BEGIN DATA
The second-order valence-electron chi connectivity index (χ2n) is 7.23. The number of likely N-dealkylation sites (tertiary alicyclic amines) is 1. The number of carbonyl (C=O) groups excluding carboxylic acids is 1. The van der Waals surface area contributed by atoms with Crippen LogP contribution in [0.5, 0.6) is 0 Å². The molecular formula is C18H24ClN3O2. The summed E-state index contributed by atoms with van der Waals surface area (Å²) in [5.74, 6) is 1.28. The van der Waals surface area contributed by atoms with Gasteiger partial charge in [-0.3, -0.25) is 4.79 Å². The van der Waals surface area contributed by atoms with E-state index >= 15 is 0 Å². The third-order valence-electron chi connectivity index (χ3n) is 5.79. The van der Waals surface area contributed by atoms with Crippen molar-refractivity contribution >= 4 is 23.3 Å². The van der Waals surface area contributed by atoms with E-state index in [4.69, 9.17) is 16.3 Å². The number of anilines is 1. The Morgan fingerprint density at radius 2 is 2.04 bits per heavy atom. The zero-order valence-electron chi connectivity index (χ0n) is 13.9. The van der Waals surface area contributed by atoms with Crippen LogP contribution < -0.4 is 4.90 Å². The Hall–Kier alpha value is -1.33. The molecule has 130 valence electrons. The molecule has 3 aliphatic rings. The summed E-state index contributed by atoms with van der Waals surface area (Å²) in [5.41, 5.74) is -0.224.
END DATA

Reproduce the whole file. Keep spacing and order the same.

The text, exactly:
The second-order valence-electron chi connectivity index (χ2n) is 7.23. The number of likely N-dealkylation sites (tertiary alicyclic amines) is 1. The number of carbonyl (C=O) groups excluding carboxylic acids is 1. The van der Waals surface area contributed by atoms with Crippen LogP contribution in [0.5, 0.6) is 0 Å². The molecular formula is C18H24ClN3O2. The summed E-state index contributed by atoms with van der Waals surface area (Å²) in [5.74, 6) is 1.28. The van der Waals surface area contributed by atoms with Gasteiger partial charge in [-0.3, -0.25) is 4.79 Å². The van der Waals surface area contributed by atoms with E-state index >= 15 is 0 Å². The third-order valence-electron chi connectivity index (χ3n) is 5.79. The van der Waals surface area contributed by atoms with Crippen molar-refractivity contribution >= 4 is 23.3 Å². The van der Waals surface area contributed by atoms with E-state index in [4.69, 9.17) is 16.3 Å². The number of anilines is 1. The Morgan fingerprint density at radius 2 is 2.04 bits per heavy atom. The zero-order valence-electron chi connectivity index (χ0n) is 13.9. The van der Waals surface area contributed by atoms with Crippen LogP contribution < -0.4 is 4.90 Å². The Hall–Kier alpha value is -1.33. The molecule has 130 valence electrons. The molecule has 3 aliphatic rings. The summed E-state index contributed by atoms with van der Waals surface area (Å²) in [5.41, 5.74) is -0.224.